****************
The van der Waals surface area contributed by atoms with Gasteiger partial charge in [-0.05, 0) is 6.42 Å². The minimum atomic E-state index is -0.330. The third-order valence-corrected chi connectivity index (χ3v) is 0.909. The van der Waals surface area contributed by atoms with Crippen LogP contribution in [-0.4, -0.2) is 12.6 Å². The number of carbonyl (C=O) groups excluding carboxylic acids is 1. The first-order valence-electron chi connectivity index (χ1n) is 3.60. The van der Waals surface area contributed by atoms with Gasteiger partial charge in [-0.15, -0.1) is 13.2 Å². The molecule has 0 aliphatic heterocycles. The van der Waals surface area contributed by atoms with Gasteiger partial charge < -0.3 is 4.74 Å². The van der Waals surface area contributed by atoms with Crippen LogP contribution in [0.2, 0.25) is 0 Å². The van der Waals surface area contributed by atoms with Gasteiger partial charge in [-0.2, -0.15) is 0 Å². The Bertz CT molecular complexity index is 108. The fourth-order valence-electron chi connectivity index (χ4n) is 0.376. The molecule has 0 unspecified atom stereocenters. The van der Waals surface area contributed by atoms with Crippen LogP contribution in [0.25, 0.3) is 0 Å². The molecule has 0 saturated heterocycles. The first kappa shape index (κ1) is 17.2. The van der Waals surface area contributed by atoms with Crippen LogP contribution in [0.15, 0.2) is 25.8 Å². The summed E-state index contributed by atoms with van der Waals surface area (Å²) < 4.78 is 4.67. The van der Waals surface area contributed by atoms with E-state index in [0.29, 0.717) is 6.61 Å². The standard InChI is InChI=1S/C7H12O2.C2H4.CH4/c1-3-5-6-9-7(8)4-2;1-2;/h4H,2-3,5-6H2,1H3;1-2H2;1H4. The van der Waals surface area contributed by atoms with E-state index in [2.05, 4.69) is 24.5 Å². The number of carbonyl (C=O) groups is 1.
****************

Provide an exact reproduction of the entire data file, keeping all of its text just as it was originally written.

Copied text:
The van der Waals surface area contributed by atoms with Gasteiger partial charge in [-0.05, 0) is 6.42 Å². The minimum atomic E-state index is -0.330. The third-order valence-corrected chi connectivity index (χ3v) is 0.909. The van der Waals surface area contributed by atoms with Crippen LogP contribution in [-0.4, -0.2) is 12.6 Å². The number of carbonyl (C=O) groups excluding carboxylic acids is 1. The first-order valence-electron chi connectivity index (χ1n) is 3.60. The van der Waals surface area contributed by atoms with Gasteiger partial charge in [-0.15, -0.1) is 13.2 Å². The molecule has 0 aliphatic heterocycles. The van der Waals surface area contributed by atoms with Gasteiger partial charge < -0.3 is 4.74 Å². The van der Waals surface area contributed by atoms with Crippen LogP contribution in [0.2, 0.25) is 0 Å². The van der Waals surface area contributed by atoms with Gasteiger partial charge in [-0.2, -0.15) is 0 Å². The Bertz CT molecular complexity index is 108. The fourth-order valence-electron chi connectivity index (χ4n) is 0.376. The molecule has 0 unspecified atom stereocenters. The van der Waals surface area contributed by atoms with Crippen LogP contribution in [0.25, 0.3) is 0 Å². The molecule has 0 saturated heterocycles. The first kappa shape index (κ1) is 17.2. The van der Waals surface area contributed by atoms with Crippen LogP contribution in [0.15, 0.2) is 25.8 Å². The summed E-state index contributed by atoms with van der Waals surface area (Å²) < 4.78 is 4.67. The van der Waals surface area contributed by atoms with E-state index in [0.29, 0.717) is 6.61 Å². The standard InChI is InChI=1S/C7H12O2.C2H4.CH4/c1-3-5-6-9-7(8)4-2;1-2;/h4H,2-3,5-6H2,1H3;1-2H2;1H4. The van der Waals surface area contributed by atoms with E-state index in [2.05, 4.69) is 24.5 Å². The number of carbonyl (C=O) groups is 1.